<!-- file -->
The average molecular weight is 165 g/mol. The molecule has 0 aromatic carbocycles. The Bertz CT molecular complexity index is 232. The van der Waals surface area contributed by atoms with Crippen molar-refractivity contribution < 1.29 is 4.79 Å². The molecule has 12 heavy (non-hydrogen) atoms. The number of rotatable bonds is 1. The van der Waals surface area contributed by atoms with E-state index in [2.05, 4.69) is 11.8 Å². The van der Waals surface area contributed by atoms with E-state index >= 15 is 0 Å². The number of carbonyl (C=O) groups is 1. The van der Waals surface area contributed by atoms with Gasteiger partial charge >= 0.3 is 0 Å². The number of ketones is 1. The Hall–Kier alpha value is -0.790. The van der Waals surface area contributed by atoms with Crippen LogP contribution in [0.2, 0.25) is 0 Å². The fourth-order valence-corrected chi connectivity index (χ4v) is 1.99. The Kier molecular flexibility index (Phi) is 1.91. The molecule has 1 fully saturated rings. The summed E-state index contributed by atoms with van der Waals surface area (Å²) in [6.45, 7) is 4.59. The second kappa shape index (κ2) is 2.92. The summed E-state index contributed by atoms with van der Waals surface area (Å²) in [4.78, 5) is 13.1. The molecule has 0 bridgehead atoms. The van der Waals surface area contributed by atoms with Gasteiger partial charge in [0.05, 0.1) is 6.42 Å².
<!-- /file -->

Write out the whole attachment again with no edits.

The average molecular weight is 165 g/mol. The molecule has 0 aromatic carbocycles. The Bertz CT molecular complexity index is 232. The van der Waals surface area contributed by atoms with Crippen molar-refractivity contribution < 1.29 is 4.79 Å². The molecule has 12 heavy (non-hydrogen) atoms. The number of rotatable bonds is 1. The van der Waals surface area contributed by atoms with E-state index in [2.05, 4.69) is 11.8 Å². The van der Waals surface area contributed by atoms with E-state index >= 15 is 0 Å². The number of carbonyl (C=O) groups is 1. The van der Waals surface area contributed by atoms with Gasteiger partial charge >= 0.3 is 0 Å². The number of ketones is 1. The Hall–Kier alpha value is -0.790. The van der Waals surface area contributed by atoms with Crippen LogP contribution in [0.2, 0.25) is 0 Å². The fourth-order valence-corrected chi connectivity index (χ4v) is 1.99. The Kier molecular flexibility index (Phi) is 1.91. The molecule has 1 fully saturated rings. The summed E-state index contributed by atoms with van der Waals surface area (Å²) in [6.45, 7) is 4.59. The second kappa shape index (κ2) is 2.92. The summed E-state index contributed by atoms with van der Waals surface area (Å²) in [4.78, 5) is 13.1. The molecule has 0 bridgehead atoms. The van der Waals surface area contributed by atoms with Gasteiger partial charge in [0.05, 0.1) is 6.42 Å².